MASLOW’S HIERARCHY OF NEEDS Growth Needs Deficiency Needs
MASLOW’S HIERARCHY OF NEEDS Deficiency Needs have to be fulfilled first before Growth Needs can be achieved.
MASLOW’S HIERARCHY OF NEEDS The most basic needs found at the bottom of the pyramid e.g. food, water, sleep and warmth. All other needs are secondary until these Physiological needsare met. After the most basic needs are met, people can move on the the next tier of needs, which is Safety and Security. These are important for survival but not as demanding as the physiological needs. Examples of these can be having steady employment, safe neighbourhood etc. Social needs come in next. Examples are belonging, love and affection. Maslow considered such needs to be less basic than the Physiological and Security needs. Some examples can be friendships, romantic love as well as involvement in social/community/religious activities. Esteem needs increase in importance after the above 3 have been met. Examples are needs for things that reflect self-esteem, personal worth, social recognition and accomplishment.
MASLOW’S HIERARCHY OF NEEDS Self-Actualizing Needs are at the highest level of Maslow’s Hierarchy of Needs. Such people who have attained it are self-aware, concerned with personal betterment of values and less concerned about the opinions of others.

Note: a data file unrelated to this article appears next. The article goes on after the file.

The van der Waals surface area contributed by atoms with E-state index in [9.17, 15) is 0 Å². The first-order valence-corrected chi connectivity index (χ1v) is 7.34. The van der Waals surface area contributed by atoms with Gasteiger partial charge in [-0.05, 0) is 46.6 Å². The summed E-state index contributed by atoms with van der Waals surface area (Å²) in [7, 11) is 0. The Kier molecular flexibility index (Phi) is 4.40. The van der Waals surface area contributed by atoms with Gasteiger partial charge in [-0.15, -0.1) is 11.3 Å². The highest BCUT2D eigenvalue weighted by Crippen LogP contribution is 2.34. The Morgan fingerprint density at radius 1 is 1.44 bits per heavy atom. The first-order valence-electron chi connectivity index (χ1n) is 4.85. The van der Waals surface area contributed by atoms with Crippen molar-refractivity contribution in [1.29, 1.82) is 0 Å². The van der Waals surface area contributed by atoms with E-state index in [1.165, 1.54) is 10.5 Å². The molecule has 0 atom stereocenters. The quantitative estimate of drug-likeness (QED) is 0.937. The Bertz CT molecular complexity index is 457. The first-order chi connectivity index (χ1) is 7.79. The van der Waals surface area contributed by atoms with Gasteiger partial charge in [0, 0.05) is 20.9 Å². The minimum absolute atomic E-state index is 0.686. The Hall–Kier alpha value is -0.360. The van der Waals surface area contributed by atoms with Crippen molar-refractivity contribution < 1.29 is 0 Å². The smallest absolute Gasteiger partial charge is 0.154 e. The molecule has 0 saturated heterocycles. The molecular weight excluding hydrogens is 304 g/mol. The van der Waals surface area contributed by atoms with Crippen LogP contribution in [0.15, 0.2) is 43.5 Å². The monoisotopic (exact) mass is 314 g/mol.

MASLOW’S HIERARCHY OF NEEDS Self-Actualization: “What a man can be, he must be. This need we may call self-actualization…It refers to the desire for self-fulfillment, namely, to the tendency for him to become actualized in what he is potentially. This tendency might be phrased as the desire to become more and more what one is, to become everything that one is capable of becoming.” (Maslow, 1934)
MASLOW’S HIERARCHY OF NEEDS When Self-Actualization has been achieved, Intrinsic Motivation occurs as a result.
ATTRIBUTION THEORY Internal/External: Succeed/Fail due to factors that are due to oneself (Internal) or due to factors from the surrounding (External)
ATTRIBUTION THEORY Stable/Unstable: A Stable cause means the same outcome will happen with the same behaviour. Unstable indicates that the outcome will be different.
ATTRIBUTION THEORY Controllable/Uncontrollable: Internal/External factors may be both Controllable or Uncontrollable.
ATTRIBUTION THEORY Cont’d: Controllable Internal factors for Andy may involve him trying harder. inversely, Uncontrollable Internal factors may be that he is a naturally slow learner.
ATTRIBUTION THEORY Cont’d: Controllable External factors might be the reduction of possible distractions. e.g the television inversely, Uncontrollable External factorsmay be the biasedness of Ms. Wong against him.
Cherry, K. (2011). Hierarchy of Needs. Retrieved from http://psychology.about.com/od/theoriesofpersonality/a/hierarchyneeds.htm Florida International University. (2007). Intrinsic/Extrinsic Motivation and Hierarchy of Needs. Retrieved from http://www2.fiu.edu/~cryan/motivation/intrinsic.htm Purdue University Calumet. (2003). Attribution Theory. Retrieved from http://education.calumet.purdue.edu/vockell/edPsybook/Edpsy5/edpsy5_attribution.htm
Tan, O. S., Parsons, R. D., Hinson, S. L., & Sardo-Brown, D. (2011). Educational Psychology: A Practitioner-Researcher Approach (Asian Edition). Singapore: Cengage Learning Asia Pte Ltd.